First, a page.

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Reading keyboard modifiers on iPad in SwiftUI

With the advent of desktop class iPadOS applications there are many macOS UX idioms I would like to bring to our iPad apps. One such UX pattern is hybrid mouse + keyboard interactions, such as command + click for adding or removing items from selection and shift + click for extending the selection. The standard List component does provide these modifier driven selection actions by default if we use the init(selection:content:) constructor. Unfortunately, there is no equivalent for grid or other custom layouts. So I needed to find a way to detect which keys are being pressed as the user takes an action.

In SwiftUI on macOS we have the ability to add modifiers(_:) to Gestures but the modifiers(_:) API is not available on iPad. For iPadOS I have found that the Game Controller framework offers a solution.

# Get a reference to the keyboard

To check if shift or command are pressed I must first find the current attached keyboard, if any. GCKeyboard offers a static property coalesced, but it can sometimes return nil when read within a button or gesture block, even when a keyboard is attached.

The GCKeyboardDidConnect notification provides another way to get the current keyboard. The notification will fire imminently on subscription if a keyboard is attached and the object of the notification is the attached GCKeyboard.

To ensure my entire app can read the keyboard's state I have created a top level ObservableObject that acts as the GCKeyboardDidConnect notification subscriber.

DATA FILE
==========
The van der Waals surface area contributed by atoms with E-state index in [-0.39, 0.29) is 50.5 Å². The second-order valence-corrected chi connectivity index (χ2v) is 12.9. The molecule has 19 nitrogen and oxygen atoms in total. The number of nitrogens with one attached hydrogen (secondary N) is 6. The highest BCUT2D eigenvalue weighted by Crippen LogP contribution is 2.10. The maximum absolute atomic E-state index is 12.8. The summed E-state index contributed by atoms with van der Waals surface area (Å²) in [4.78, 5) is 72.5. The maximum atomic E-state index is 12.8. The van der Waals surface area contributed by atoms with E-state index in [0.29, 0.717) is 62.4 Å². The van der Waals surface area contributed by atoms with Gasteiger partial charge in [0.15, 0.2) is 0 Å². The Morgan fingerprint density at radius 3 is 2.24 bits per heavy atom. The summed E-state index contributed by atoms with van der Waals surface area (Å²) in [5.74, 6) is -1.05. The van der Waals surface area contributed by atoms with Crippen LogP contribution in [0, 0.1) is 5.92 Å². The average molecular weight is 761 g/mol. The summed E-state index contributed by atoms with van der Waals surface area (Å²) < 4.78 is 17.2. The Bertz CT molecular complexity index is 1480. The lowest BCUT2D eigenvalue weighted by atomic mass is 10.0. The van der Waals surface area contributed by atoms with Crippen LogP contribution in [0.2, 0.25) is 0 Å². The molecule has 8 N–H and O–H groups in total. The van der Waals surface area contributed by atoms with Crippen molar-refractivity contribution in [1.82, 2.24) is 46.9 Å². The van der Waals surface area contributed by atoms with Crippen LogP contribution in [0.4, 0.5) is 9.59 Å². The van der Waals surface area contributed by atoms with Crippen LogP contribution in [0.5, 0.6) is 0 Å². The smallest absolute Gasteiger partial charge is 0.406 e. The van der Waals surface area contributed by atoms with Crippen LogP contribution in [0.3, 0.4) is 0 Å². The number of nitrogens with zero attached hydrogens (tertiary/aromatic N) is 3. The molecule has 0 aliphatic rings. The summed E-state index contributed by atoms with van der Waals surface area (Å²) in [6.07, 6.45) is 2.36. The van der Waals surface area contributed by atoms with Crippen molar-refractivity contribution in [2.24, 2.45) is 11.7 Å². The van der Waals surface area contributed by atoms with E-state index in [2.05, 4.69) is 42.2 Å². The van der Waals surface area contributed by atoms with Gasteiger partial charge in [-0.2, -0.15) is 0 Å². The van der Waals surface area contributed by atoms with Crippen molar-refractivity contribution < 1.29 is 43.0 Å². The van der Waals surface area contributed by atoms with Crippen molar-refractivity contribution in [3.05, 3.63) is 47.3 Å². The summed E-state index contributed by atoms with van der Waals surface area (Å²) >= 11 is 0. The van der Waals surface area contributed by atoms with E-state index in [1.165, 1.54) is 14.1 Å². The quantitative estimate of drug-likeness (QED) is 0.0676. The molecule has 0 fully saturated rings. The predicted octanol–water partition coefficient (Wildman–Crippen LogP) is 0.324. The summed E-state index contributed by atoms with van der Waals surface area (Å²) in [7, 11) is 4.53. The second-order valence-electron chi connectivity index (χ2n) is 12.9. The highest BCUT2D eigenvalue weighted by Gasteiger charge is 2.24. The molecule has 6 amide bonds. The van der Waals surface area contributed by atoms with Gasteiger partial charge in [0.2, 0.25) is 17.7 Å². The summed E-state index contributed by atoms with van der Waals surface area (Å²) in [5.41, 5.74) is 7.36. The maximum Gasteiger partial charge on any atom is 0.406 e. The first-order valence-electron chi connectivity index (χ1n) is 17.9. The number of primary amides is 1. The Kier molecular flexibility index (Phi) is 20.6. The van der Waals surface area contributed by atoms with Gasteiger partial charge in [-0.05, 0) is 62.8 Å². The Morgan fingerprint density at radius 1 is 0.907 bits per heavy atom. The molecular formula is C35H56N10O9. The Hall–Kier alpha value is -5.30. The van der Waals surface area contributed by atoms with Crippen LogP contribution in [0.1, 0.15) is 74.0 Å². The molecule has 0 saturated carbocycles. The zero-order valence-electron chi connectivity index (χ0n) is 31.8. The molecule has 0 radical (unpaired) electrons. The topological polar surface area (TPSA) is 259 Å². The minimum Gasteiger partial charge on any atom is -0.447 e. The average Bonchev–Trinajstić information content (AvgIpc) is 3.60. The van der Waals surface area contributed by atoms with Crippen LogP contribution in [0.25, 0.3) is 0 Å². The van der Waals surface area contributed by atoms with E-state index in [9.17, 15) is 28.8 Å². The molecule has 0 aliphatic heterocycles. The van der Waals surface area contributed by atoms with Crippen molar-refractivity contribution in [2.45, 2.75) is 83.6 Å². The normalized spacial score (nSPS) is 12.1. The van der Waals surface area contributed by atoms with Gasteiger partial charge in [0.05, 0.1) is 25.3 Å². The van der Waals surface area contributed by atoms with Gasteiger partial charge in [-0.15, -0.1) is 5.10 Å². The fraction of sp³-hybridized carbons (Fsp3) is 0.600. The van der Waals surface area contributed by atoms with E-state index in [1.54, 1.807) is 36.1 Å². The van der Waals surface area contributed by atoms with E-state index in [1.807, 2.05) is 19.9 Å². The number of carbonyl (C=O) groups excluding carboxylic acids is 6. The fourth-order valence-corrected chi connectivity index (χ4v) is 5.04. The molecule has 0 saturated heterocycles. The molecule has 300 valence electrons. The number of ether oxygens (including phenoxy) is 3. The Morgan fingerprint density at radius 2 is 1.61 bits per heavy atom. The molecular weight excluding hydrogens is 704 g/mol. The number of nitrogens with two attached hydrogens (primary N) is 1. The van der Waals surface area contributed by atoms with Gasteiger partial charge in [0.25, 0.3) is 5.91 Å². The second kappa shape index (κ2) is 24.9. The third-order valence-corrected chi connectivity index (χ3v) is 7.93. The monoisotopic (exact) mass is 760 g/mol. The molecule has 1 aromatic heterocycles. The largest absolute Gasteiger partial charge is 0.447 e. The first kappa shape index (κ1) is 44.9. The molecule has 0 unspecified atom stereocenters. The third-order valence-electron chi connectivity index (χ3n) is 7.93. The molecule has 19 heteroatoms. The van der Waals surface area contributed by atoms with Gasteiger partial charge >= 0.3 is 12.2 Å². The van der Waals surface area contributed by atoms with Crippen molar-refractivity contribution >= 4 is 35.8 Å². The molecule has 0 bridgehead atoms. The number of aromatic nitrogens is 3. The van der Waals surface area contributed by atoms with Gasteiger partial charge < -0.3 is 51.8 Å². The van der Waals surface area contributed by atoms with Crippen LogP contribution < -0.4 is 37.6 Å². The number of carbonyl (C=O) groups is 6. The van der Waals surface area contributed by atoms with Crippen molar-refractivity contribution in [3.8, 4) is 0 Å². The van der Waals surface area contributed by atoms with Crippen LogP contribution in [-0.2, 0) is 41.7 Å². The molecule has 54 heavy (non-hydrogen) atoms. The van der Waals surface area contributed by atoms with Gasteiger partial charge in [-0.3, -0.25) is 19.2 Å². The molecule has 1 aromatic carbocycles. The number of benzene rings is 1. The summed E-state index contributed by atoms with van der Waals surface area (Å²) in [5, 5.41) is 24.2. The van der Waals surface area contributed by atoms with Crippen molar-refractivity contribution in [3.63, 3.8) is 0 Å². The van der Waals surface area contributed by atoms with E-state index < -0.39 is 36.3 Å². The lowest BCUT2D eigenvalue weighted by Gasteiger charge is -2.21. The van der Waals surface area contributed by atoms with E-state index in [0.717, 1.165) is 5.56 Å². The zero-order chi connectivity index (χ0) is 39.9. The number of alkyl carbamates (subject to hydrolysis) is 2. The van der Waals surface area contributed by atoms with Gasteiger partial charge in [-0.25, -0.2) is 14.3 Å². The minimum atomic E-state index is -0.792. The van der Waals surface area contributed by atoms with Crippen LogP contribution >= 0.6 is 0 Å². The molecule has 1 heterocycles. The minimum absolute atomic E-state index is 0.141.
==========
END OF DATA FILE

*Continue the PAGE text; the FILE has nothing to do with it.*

import GameController

class KeyboardObserver: ObservableObject {
    @Published var keyboard: GCKeyboard?
    
    var observer: Any? = nil
    
    init() {
        observer = NotificationCenter.default.addObserver(
            forName: .GCKeyboardDidConnect,
            object: nil,
            queue: .main
        ) { [weak self] notification in            
            self?.keyboard = notification.object as? GCKeyboard
        }
    }
}

As there can only be one active keyboard, it makes sense for the observer to be an application wide StateObject providing the same keyboard to all scenes. I pass it down the hierarchy as an environment object, so that all the views in my app have access to the keyboard.

@main
struct MyApp: App {
    @StateObject var keyboardObserver = KeyboardObserver()
    
    var body: some Scene {
        WindowGroup {
            ContentView()
                .environmentObject(keyboardObserver)
        }
    }
}

# Modify button behaviour

In my views I can now alter the behaviour of buttons and gestures by reading the current state of the GCKeyboardInput.

struct ContentView: View {
    @EnvironmentObject var keyboardObserver: KeyboardObserver
    
    var body: some View {
        Button("Tap Me") {
            guard let keyboardInput = keyboardObserver
                .keyboard?.keyboardInput
            else {
                // default action, no keyboard found
                return
            }
            
            let commandIsPressed = keyboardInput.button(
                forKeyCode: .leftGUI
            )?.isPressed ?? false || keyboardInput.button(
                forKeyCode: .rightGUI
            )?.isPressed ?? false
                    
            let shiftIsPressed = keyboardInput.button(
                forKeyCode: .leftShift
            )?.isPressed ?? false || keyboardInput.button(
                forKeyCode: .rightShift
            )?.isPressed ?? false
            
            if commandIsPressed {
                // action with CMD pressed
            } else if shiftIsPressed {
                // action with SHIFT pressed
            } else {
                // default action
            }
        }
    }
}

When checking for pressed keys I found that it's important to check both the left and right versions of each GCKeyCode. GCKeyboardInput also offers the ability to register a keyChangedHandler that I have not used yet. I expect to register the keyChangedHandler so that I can expose additional advanced UI when the option key is pressed, just like macOS.

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